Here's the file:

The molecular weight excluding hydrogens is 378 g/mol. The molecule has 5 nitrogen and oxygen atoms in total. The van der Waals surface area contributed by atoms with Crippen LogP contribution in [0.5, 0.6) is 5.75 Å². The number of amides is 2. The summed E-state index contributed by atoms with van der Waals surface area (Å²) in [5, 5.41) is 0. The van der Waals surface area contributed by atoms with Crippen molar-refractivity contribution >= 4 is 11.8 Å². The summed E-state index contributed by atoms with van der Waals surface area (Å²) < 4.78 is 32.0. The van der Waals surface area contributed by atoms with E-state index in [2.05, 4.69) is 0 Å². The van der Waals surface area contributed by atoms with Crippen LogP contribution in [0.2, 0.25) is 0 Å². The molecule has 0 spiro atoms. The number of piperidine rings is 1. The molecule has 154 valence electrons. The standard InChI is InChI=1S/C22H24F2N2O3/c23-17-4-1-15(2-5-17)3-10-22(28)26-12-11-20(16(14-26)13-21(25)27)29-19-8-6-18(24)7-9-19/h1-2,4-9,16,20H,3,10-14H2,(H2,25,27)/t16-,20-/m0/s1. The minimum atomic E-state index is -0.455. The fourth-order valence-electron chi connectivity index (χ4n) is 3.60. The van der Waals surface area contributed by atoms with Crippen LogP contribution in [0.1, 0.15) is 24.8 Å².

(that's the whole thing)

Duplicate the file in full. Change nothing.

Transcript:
The molecular weight excluding hydrogens is 378 g/mol. The molecule has 5 nitrogen and oxygen atoms in total. The van der Waals surface area contributed by atoms with Crippen LogP contribution in [0.5, 0.6) is 5.75 Å². The number of amides is 2. The summed E-state index contributed by atoms with van der Waals surface area (Å²) in [5, 5.41) is 0. The van der Waals surface area contributed by atoms with Crippen molar-refractivity contribution >= 4 is 11.8 Å². The summed E-state index contributed by atoms with van der Waals surface area (Å²) < 4.78 is 32.0. The van der Waals surface area contributed by atoms with E-state index in [2.05, 4.69) is 0 Å². The van der Waals surface area contributed by atoms with Crippen LogP contribution in [0.2, 0.25) is 0 Å². The molecule has 0 spiro atoms. The number of piperidine rings is 1. The molecule has 154 valence electrons. The standard InChI is InChI=1S/C22H24F2N2O3/c23-17-4-1-15(2-5-17)3-10-22(28)26-12-11-20(16(14-26)13-21(25)27)29-19-8-6-18(24)7-9-19/h1-2,4-9,16,20H,3,10-14H2,(H2,25,27)/t16-,20-/m0/s1. The minimum atomic E-state index is -0.455. The fourth-order valence-electron chi connectivity index (χ4n) is 3.60. The van der Waals surface area contributed by atoms with Crippen LogP contribution in [0.1, 0.15) is 24.8 Å².